October 2016, issue no. 385

Sophia Barnes reviews 'The Convict's Daughter' by Keira Lindsey

Sophia Barnes

In the opening pages of Keira Lindsey's fictionalised history, The Convict's Daughter, a young 'currency lass' named Mary Ann Gill makes her precarious way to the third-floor ...< More

Dean Biron reviews 'One' by Patrick Holland

Dean Biron

The work of Brisbane-based author Patrick Holland is reputedly influenced by Estonian composer Arvo Pärt, whose Tabula Rasa cemented his standing ...


Chris Flynn reviews 'The Dry' by Jane Harper

Chris Flynn

There is an odd moment halfway through The Dry when Aaron Falk, the Federal Police officer unofficially investigating the apparent murder–suicide of the Hadler family ...


Dion Kagan reviews 'What Belongs To You' by Garth Greenwell

Dion Kagan

In the Bulgarian capital, Sofia, an expat American teacher goes down into the subterranean bathroom beneath the National Palace of Culture, a known beat. There he encounters ...


Joel Deane reviews 'Comfort Zone' by Lindsay Tanner

Joel Deane

I interviewed Lindsay Tanner once, back in 2012. Tanner was sixteen months retired from political life, and I had come seeking insight into the workings of the Victorian ...


Josephine Taylor reviews 'Our Tiny, Useless Hearts' by Toni Jordan

Josephine Taylor

It is the morning after a husband's affair has been discovered, and the house is in chaos: the opening to Tolstoy's Anna Karenina (1877) is deliberately evoked in Toni ...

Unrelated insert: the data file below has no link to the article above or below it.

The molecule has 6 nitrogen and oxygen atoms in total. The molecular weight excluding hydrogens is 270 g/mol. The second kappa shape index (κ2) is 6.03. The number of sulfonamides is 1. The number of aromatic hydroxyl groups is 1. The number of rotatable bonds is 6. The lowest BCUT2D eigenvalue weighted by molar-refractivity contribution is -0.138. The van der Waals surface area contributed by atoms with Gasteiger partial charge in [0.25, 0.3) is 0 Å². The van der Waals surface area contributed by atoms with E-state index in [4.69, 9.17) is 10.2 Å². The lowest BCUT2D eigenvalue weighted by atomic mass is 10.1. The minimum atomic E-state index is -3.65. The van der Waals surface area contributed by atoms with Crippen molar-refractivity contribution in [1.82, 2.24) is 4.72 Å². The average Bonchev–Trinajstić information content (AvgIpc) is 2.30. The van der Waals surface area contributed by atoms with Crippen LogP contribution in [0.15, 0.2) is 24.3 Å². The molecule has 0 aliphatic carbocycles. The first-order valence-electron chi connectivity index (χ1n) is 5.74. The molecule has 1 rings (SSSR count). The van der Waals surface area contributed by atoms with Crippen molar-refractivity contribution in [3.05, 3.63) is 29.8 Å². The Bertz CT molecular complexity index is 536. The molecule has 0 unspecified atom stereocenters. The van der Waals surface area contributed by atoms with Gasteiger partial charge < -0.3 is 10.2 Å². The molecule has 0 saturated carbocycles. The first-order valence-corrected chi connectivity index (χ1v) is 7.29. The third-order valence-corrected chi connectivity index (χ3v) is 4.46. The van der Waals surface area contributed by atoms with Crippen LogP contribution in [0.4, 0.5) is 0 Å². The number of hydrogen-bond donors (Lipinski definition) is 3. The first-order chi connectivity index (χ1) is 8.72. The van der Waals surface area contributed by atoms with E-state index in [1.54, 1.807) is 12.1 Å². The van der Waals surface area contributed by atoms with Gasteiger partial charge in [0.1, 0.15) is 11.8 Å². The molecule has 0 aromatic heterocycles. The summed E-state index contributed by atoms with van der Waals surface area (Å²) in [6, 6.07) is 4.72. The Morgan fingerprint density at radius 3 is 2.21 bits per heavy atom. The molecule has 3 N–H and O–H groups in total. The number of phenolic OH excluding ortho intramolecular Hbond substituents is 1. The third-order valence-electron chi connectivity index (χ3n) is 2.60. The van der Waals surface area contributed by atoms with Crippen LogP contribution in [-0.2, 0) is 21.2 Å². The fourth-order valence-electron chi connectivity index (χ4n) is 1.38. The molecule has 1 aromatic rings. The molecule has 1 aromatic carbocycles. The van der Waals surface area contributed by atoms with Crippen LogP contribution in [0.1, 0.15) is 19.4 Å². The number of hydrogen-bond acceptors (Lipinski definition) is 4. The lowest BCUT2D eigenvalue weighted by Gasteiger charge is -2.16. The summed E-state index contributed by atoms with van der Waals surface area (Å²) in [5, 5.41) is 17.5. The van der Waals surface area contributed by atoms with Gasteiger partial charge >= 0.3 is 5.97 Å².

Lucas Smith reviews 'Asylum' by John Hughes

Lucas Smith

Two doors, two characters, two colours – black and white – produce a surfeit of grey in John Hughes's short allegorical novel Asylum. Featuring a variety of forms ...


Kerryn Goldsworthy reviews 'The Last Painting of Sara de Vos' by Dominic Smith

Kerryn Goldsworthy

Australian-born Dominic Smith grew up in Sydney but has spent most of his adult life in the United States; he currently lives in Austin, Texas, where he is claimed ...


James Ley reviews 'Zero K' by Don DeLillo

James Ley

Among Don DeLillo's sixteen previous novels, White Noise (1985) is commonly held up as the apotheosis of his satirical vision, while his postwar epic Underworld ...


Kate Holden reviews 'A Loving, Faithful Animal' by Josephine Rowe

Kate Holden

'That was the summer ...' begins Josephine Rowe's début novel, A Loving, Faithful Animal, and with this classic overture she evokes that most common of literary tropes, the summer in adolescence that changes everything. But this is the summer, she continues, when a sperm whale washes up dead at Mount Martha, and all the best cartoons go off the air, replac ... More

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